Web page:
Graphic Novels? Nope…Graphic Poetry!

Poetry can be really hard for 5th graders because of the amount of inferring a reader has to do to interpret a poem. The result is a bunch of kids giving me the “this is boring” or “I don’t get it” look. That look was my cue to rethink how I was teaching poetry. We needed to bring poetry to life!

“Graphic Poetry” is what I have coined this teaching strategy. In essence, we first talk about a poem in groups of 3-4 and use our bodies to create a frozen picture that represents what the poem is about AND how it makes us feel. At our school, we call these “Tableaus”. We look for strong body positions, facial expressions, and accurate interpretation of text.


Next, the photographer or the student who doesn’t act in the Tableau uses the app, WordFoto, and photographs the frozen picture. This is revised over and over again as we learn how the angle, background, and lighting can change the photo. WordFoto allows your to embed short words into the photo so once the group has decided on the perfect photo, they add the words.

Last, students transfer the photo into a comic-strip type app such as Story Me. They choose the layout they want and add in the photo(s) created from WordFoto. We talk about how we can use thought bubbles or speech bubbles to enhance our graphics. Our caption usually reflects the sentence stem I give them such as “This poem makes me feel_____about…..”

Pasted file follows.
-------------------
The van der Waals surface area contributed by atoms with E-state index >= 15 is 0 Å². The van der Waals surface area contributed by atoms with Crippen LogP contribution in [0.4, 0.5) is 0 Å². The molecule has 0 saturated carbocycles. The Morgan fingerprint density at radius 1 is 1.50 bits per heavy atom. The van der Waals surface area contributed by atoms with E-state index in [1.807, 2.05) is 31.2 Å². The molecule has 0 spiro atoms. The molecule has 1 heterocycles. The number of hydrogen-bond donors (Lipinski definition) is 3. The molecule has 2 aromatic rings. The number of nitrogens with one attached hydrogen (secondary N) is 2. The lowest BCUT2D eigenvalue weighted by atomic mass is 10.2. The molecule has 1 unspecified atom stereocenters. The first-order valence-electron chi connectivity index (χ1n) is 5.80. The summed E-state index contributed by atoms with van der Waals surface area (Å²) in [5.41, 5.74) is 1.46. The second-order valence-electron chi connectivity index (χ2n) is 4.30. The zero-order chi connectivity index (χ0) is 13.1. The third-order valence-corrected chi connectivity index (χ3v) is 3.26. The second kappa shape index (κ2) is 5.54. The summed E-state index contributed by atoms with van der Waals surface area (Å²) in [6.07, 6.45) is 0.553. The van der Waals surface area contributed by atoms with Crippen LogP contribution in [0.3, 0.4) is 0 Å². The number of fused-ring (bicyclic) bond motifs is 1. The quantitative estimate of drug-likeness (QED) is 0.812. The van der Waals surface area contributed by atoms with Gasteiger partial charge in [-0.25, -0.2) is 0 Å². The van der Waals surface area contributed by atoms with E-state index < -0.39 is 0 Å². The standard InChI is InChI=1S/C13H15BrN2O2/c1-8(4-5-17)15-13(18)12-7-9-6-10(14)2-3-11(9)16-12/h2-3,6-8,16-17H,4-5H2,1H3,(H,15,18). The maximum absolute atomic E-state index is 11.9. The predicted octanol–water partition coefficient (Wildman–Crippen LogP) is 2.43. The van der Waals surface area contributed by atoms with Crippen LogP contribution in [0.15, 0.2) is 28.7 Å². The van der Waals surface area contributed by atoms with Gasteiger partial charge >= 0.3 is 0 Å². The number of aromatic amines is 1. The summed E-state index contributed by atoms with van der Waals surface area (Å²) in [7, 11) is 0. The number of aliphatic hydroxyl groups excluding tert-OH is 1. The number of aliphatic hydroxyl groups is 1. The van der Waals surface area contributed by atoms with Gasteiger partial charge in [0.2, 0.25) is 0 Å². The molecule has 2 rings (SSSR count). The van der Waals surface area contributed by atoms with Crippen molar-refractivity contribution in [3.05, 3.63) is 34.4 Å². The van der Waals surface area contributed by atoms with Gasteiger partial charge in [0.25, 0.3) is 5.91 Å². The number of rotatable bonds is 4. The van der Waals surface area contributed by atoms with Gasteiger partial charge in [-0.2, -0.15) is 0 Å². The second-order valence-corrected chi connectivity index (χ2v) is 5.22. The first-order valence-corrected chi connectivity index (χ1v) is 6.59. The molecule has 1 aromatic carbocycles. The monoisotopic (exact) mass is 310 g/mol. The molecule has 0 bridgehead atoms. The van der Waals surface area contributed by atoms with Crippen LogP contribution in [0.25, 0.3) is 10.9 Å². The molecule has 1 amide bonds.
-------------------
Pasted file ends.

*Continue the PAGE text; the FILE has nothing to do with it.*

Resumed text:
This whole process will take an entire period the first time you try it. Stick with it though! The kids catch on quickly to the process. As the teacher, you are the fabulous director. Your role is to walk around, listen in, and coach into groups when needed. Push them to be strong actors and photographers. Say things like “I think you mean to show that you are depressed but it looks like you have a stomach ache. What can you do instead? Change it!”

The products are amazing. Show your kids how to take photos from multiple angles of the same Tableau. They can use it to create multiple frames just like pages in a graphic novel.




While I call this Graphic Poetry, I’ve also tried this with my book clubs. Once in a while, mix it up so that a book club meeting is creating a Graphic Page on how the character is changing over time in the book. All I do is give them a sentence stem such as “The character used to be __________, but now I’m thinking he is also ______________” This is perfect to create two different photos that you can import into Story Me.

How could you adapt this to your literacy classroom? Have fun!!!